Coping with Dasyu
Initially the Arya saw the Dasyu as hostile enemies whom they should conquer or destroy completely. Even though the Arya were better armed on account of their horses, chariots and weapons, the Dasyu were more in number. So, feeling helpless in the face of overwhelming number of Dasyu, they took refuge in Indra, the supremo of the Devas to protect them from the evil Dasyu. Rig Veda is full of petitions of the Arya to Indra seeking his help in destroying the Dasyu:
Rig Veda: With Indra scattering the Dasyu through these (Soma) drops, freed from their hate may we obtain abundant food. He verily, the God, the glorious Indra, hath raised him up for man, best Wonder-Worker. He, self-reliant, mighty and triumphant, brought low the dear head of the wicked Dasa. Indra the Vṛtra-slayer, Fort-destroyer, scattered the Dasa hosts who dwelt in darkness.
This is how the Brahmanic system of fulfilling desire by worshiping gods and taking refuge in them for protection from evil came into being.
The Arya decide to coexist rather than fight
In the course of time, however, the reality dawned the Arya that they must coexist with Dasyu. The challenge before them was how to live in peace with Dasyu while still maintaining their distinct racial identity. So they created a class system based on the color (Varna) of skin, known as Varna Dharma. In its most primitive form there were only two classes: white (immigrant) and black (locals). However, when Aryan men comingled with Dasyu women, they produced children of varying hues of skin color and so it became difficult to classify people by skin color. By now the Arya society had become more complex. A new class system based on one’s profession came into being. The word Varna now took the meaning of Class rather than color. In this more refined Varna system, the Arya considered themselves as the elite and occupied the upper two classes.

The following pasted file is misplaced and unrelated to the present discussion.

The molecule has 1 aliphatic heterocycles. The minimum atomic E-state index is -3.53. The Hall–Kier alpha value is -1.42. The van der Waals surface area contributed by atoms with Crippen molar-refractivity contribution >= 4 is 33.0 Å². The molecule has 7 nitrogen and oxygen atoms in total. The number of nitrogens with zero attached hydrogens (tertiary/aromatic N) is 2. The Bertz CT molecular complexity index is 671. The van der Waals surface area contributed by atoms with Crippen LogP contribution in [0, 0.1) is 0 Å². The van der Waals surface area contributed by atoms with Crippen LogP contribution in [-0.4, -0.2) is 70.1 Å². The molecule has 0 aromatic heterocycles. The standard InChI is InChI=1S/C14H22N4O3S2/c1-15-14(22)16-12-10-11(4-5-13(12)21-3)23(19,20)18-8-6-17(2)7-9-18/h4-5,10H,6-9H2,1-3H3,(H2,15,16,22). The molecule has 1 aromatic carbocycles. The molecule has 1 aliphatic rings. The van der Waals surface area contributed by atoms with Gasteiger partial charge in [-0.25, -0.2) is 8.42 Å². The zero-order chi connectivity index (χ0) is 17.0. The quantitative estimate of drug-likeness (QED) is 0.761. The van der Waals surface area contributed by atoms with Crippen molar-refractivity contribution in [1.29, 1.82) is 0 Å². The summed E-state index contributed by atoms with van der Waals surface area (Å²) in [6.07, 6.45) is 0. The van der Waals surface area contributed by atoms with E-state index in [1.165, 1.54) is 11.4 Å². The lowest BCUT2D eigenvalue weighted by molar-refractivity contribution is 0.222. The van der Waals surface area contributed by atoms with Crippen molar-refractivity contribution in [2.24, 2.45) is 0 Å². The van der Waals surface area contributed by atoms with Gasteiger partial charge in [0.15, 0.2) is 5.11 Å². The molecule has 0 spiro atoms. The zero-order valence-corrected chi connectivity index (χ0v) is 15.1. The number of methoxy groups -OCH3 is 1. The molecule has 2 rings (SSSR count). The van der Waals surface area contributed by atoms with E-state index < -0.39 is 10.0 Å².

The doctrines of the Gunas and destiny of Karma
To justify this Varna system, the brilliant priests of the Arya culture came up with two astounding doctrines: the doctrines of the Gunas of Prakriti and destiny of Karma. Brahmanic priests claimed that Prakriti manifested itself in the body of humans in the form of three Gunas (Qualities): Sattva (knowledge, culture, joy), Rajas (passion, greed, drive) and Tamas (ignorance, sloth, laziness). Based on these doctrines, Brahmanism divided the society into four classes: Brahmins (the priestly class of Sattva Guna), Kshatriyas (the warrior class of Rajas Guna), Vaishyas and Sudras (the trader and labor class of Tamas Guna) (BG: 18: 41-44).
Brahmanism creates helplessness to repress resistance to its doctrines
They claimed that the Gunas were the source of all Actions (Karma). Everyone was totally helpless in the face of the Gunas. The product of one’s action was known as Karmaphalam (fruit of action). All actions, except for Yajna, accumulated Karmaphalam (BG: 3:9). If one did good deeds, he earned good Karmaphalam (Punyam); if one did bad deeds, he earned bad Karmaphalam (Papam). After death, one’s soul was reborn on earth in a higher or lower social status depending upon the quality of his deeds. They called this cycle of birth, death and rebirth Samsara. Brahmanism brainwashed people into believing that everyone’s life situation, societal status, and quality of action, was determined by the dictates of the doctrines of the Gunas of Prakriti and destiny of Karma. One who defied this concept was branded as one deluded by Ahamkara (egoism), the worst title one could earn in the Brahmanic society: